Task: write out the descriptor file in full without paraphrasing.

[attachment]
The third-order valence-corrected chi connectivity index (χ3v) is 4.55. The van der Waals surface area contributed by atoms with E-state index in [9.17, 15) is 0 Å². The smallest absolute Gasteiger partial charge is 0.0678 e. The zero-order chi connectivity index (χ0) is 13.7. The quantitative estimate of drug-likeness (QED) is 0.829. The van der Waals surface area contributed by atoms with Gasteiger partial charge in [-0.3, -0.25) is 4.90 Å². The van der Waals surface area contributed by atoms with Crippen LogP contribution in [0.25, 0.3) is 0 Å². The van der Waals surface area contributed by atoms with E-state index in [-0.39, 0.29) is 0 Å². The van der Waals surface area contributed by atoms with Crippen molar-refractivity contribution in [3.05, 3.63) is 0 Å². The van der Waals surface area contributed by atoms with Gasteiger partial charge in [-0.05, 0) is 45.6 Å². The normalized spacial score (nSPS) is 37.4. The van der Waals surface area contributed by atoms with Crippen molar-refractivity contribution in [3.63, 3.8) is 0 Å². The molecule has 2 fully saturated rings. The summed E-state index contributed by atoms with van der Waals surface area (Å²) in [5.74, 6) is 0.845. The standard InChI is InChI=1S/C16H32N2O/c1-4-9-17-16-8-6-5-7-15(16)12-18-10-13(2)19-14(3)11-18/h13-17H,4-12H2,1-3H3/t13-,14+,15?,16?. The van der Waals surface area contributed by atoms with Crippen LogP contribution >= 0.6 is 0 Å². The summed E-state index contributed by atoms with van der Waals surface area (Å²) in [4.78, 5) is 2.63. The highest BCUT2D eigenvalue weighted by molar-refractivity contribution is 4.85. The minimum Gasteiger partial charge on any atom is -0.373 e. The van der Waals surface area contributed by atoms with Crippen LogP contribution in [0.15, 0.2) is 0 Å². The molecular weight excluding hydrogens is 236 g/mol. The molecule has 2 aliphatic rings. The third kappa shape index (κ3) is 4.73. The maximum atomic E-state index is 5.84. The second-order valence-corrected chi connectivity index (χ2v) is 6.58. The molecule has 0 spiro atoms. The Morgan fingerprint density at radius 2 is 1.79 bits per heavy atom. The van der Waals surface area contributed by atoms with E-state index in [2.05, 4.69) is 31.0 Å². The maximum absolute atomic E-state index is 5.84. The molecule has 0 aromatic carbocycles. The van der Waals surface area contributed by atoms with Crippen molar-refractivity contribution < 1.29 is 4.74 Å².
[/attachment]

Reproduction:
The third-order valence-corrected chi connectivity index (χ3v) is 4.55. The van der Waals surface area contributed by atoms with E-state index in [9.17, 15) is 0 Å². The smallest absolute Gasteiger partial charge is 0.0678 e. The zero-order chi connectivity index (χ0) is 13.7. The quantitative estimate of drug-likeness (QED) is 0.829. The van der Waals surface area contributed by atoms with Gasteiger partial charge in [-0.3, -0.25) is 4.90 Å². The van der Waals surface area contributed by atoms with Crippen LogP contribution in [0.25, 0.3) is 0 Å². The van der Waals surface area contributed by atoms with E-state index in [-0.39, 0.29) is 0 Å². The van der Waals surface area contributed by atoms with Crippen molar-refractivity contribution in [3.05, 3.63) is 0 Å². The van der Waals surface area contributed by atoms with Gasteiger partial charge in [-0.05, 0) is 45.6 Å². The normalized spacial score (nSPS) is 37.4. The van der Waals surface area contributed by atoms with Crippen molar-refractivity contribution in [3.63, 3.8) is 0 Å². The molecule has 2 fully saturated rings. The summed E-state index contributed by atoms with van der Waals surface area (Å²) in [5.74, 6) is 0.845. The standard InChI is InChI=1S/C16H32N2O/c1-4-9-17-16-8-6-5-7-15(16)12-18-10-13(2)19-14(3)11-18/h13-17H,4-12H2,1-3H3/t13-,14+,15?,16?. The van der Waals surface area contributed by atoms with Crippen LogP contribution >= 0.6 is 0 Å². The summed E-state index contributed by atoms with van der Waals surface area (Å²) in [4.78, 5) is 2.63. The highest BCUT2D eigenvalue weighted by molar-refractivity contribution is 4.85. The minimum Gasteiger partial charge on any atom is -0.373 e. The van der Waals surface area contributed by atoms with Crippen LogP contribution in [0.15, 0.2) is 0 Å². The molecular weight excluding hydrogens is 236 g/mol. The molecule has 2 aliphatic rings. The third kappa shape index (κ3) is 4.73. The maximum atomic E-state index is 5.84. The second-order valence-corrected chi connectivity index (χ2v) is 6.58. The molecule has 0 spiro atoms. The Morgan fingerprint density at radius 2 is 1.79 bits per heavy atom. The van der Waals surface area contributed by atoms with E-state index in [2.05, 4.69) is 31.0 Å². The maximum absolute atomic E-state index is 5.84. The molecule has 0 aromatic carbocycles. The van der Waals surface area contributed by atoms with Crippen molar-refractivity contribution < 1.29 is 4.74 Å².